More Gun Control Won't Reduce Violence
Paul Guppy, Vice President for Research, January, 2007
A recent P.I. editorial agrees with Mayor Nickels’ call for more gun control, saying “the legal system could do a lot more to control guns. ”There’s just one problem with this approach – it won’t work.
None of the recent gun crimes in the Puget Sound area would have been prevented by the proposed new restrictions. The violent criminals who chose to attack others had already ignored existing gun control laws, so how would adding more laws help?
When Kyle Huff decided to kill at a late-night party in Seattle last March, he had already broken a dozen gun laws. Would he have acted differently if he had had to break 13 laws? The Tacoma shooter broke the law the moment he brought a gun to school. It is unlikely that more gun control would have led him to choose differently.
Real-world experience shows that adding more gun control does not reduce violent crime. Washington, D.C. has some of the nation’s most restrictive gun control laws, and one of the worst violent crime rates in the country. Britain, Australia and Canada have all imposed sweeping gun laws in recent years, and violent crime rates have increased dramatically in each country.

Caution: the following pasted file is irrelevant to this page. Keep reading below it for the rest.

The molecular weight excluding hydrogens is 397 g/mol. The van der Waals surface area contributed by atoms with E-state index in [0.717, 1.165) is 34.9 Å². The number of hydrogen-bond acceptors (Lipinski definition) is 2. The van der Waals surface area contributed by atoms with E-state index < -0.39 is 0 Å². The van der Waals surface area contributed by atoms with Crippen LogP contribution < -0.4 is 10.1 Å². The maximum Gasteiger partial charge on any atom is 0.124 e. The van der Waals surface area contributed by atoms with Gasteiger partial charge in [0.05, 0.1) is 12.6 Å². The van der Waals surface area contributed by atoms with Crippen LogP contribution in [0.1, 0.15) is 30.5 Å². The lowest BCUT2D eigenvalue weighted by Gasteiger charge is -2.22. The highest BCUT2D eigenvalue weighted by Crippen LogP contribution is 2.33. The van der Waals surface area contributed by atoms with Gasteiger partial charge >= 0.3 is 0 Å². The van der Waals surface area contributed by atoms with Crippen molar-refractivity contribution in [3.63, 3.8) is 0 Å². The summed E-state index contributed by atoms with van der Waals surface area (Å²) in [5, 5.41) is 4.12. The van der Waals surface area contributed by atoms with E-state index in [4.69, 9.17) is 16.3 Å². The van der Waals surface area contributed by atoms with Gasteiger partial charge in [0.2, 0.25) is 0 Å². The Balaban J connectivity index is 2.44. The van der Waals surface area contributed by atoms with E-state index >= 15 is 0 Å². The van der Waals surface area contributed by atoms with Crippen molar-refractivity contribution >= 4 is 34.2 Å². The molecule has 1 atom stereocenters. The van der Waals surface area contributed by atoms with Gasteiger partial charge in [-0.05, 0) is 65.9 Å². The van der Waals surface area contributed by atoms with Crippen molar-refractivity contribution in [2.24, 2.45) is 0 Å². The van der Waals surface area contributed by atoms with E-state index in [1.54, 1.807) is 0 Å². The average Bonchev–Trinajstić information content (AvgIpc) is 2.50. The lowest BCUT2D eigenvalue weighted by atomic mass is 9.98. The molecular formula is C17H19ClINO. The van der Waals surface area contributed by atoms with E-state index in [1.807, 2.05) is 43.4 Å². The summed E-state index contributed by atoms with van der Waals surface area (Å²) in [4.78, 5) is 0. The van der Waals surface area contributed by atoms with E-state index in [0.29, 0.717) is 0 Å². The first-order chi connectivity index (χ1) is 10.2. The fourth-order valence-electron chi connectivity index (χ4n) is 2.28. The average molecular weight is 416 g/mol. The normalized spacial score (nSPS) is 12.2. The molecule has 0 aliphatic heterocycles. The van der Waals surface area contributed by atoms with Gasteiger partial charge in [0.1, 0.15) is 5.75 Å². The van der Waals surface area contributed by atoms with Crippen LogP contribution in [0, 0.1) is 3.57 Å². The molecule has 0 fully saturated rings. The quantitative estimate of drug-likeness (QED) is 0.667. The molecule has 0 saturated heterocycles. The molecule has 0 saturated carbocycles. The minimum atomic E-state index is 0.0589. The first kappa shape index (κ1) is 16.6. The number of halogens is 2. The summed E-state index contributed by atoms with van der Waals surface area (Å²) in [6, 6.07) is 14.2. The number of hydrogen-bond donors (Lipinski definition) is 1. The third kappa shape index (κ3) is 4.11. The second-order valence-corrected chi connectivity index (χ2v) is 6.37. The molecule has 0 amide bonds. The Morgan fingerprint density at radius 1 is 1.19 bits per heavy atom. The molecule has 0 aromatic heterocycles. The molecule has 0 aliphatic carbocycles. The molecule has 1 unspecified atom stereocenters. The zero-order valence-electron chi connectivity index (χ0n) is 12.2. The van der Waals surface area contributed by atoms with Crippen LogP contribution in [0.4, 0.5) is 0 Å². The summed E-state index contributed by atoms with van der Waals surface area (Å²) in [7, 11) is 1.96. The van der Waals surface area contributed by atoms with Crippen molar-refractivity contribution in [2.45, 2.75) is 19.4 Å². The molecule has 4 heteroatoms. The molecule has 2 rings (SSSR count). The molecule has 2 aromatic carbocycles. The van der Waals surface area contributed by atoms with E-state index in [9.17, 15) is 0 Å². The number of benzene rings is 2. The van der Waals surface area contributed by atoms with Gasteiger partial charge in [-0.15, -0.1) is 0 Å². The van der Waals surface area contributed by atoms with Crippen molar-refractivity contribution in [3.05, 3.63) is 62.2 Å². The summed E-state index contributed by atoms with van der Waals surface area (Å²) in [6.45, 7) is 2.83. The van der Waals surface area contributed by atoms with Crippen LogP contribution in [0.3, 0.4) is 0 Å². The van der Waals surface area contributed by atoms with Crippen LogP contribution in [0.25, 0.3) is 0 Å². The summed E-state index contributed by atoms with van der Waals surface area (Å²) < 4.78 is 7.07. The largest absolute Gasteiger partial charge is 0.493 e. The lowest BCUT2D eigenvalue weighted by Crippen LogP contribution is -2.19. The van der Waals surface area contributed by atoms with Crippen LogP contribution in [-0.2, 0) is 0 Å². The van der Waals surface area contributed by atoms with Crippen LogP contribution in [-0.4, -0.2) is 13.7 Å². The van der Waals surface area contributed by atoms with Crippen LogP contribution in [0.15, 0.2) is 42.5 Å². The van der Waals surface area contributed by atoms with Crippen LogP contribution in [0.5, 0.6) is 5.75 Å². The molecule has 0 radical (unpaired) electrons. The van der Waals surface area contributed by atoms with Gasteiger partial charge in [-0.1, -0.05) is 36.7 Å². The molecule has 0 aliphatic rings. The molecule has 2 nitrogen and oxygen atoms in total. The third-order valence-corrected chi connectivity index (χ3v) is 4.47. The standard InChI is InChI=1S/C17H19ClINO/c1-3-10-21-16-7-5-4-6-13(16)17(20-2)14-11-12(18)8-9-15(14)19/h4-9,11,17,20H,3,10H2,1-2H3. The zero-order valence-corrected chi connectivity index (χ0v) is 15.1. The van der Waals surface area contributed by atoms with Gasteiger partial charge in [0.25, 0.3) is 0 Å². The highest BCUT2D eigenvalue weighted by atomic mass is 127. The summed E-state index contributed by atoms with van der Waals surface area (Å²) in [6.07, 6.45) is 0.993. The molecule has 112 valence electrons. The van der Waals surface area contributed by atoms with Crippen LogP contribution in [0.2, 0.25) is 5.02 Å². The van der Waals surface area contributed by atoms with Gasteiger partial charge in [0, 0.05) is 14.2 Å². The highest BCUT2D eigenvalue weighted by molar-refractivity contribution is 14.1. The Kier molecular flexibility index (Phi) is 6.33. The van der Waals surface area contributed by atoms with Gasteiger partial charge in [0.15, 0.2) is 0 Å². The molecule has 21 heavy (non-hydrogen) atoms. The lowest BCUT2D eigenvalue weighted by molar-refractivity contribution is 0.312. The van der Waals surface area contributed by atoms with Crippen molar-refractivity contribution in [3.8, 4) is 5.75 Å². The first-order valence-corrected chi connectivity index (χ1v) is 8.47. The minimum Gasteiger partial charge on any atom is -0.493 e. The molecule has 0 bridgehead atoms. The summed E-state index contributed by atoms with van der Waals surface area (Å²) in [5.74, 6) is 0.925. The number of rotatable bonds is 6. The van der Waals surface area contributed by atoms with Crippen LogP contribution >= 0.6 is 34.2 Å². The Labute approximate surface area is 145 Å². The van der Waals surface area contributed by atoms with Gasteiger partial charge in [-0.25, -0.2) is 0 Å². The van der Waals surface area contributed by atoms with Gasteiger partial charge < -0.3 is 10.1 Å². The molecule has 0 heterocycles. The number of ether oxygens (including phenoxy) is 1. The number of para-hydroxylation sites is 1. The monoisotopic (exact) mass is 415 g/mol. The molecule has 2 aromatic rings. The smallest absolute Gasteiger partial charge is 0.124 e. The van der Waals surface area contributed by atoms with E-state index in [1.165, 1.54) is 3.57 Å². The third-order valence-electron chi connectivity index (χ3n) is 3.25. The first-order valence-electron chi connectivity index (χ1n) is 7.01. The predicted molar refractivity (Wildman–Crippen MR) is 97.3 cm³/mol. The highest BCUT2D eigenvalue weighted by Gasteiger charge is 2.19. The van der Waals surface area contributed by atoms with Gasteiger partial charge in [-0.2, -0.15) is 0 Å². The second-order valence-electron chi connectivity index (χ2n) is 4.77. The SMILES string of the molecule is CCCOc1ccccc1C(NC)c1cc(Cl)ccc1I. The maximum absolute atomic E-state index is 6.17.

In fact, imposing more gun control is worse than ineffective, because it makes it harder for citizens to defend themselves when the police are not on hand to protect them. Research shows that guns are used thousands of times each year to preventcrimes. For example:
In October, a man walking in Westlake Plaza used a gun to defend himself against a violent assailant who had punched and kicked him to the sidewalk. Only the fact that the victim carried a handgun saved him from serious injury or death (Seattle Times, October 10th).
Also in October, an intruder forced his way into a Texas home and tied up a mother and her 14-year-old son, threatening to kill them. The son was able to get free, retrieve a handgun in the home and shoot the intruder (Fort Worth Star-Telegram, October 9th).
In Denver, a man with a long history of violent crime forced entry into the home of a local schoolteacher by prying loose a window air conditioner. The teacher, using a shotgun, fired on the man and ended the attack (Denver Post, July 20th).
In 2002, a West Seattle man used his roommate’s handgun to end a violent assault by an intruder who had broken into his home (Seattle P.I., April 26th).
In all of these cases, if it were not for the legal use of guns in self-defense, the victims would likely be severely injured or dead. Kyle Huff’s murderous assault only ended when a man with a gun, a police officer, appeared on the scene. Violent criminals do not have a right to safe working conditions.
Calling for more gun control, which does nothing to reduce violent crime, only fuels public distrust of government, because it misleads people into thinking gun violence is being addressed. The aim of law enforcement policy should be to deter criminal behavior, that is, people who choose to hurt others, and not make it harder for law-abiding citizens.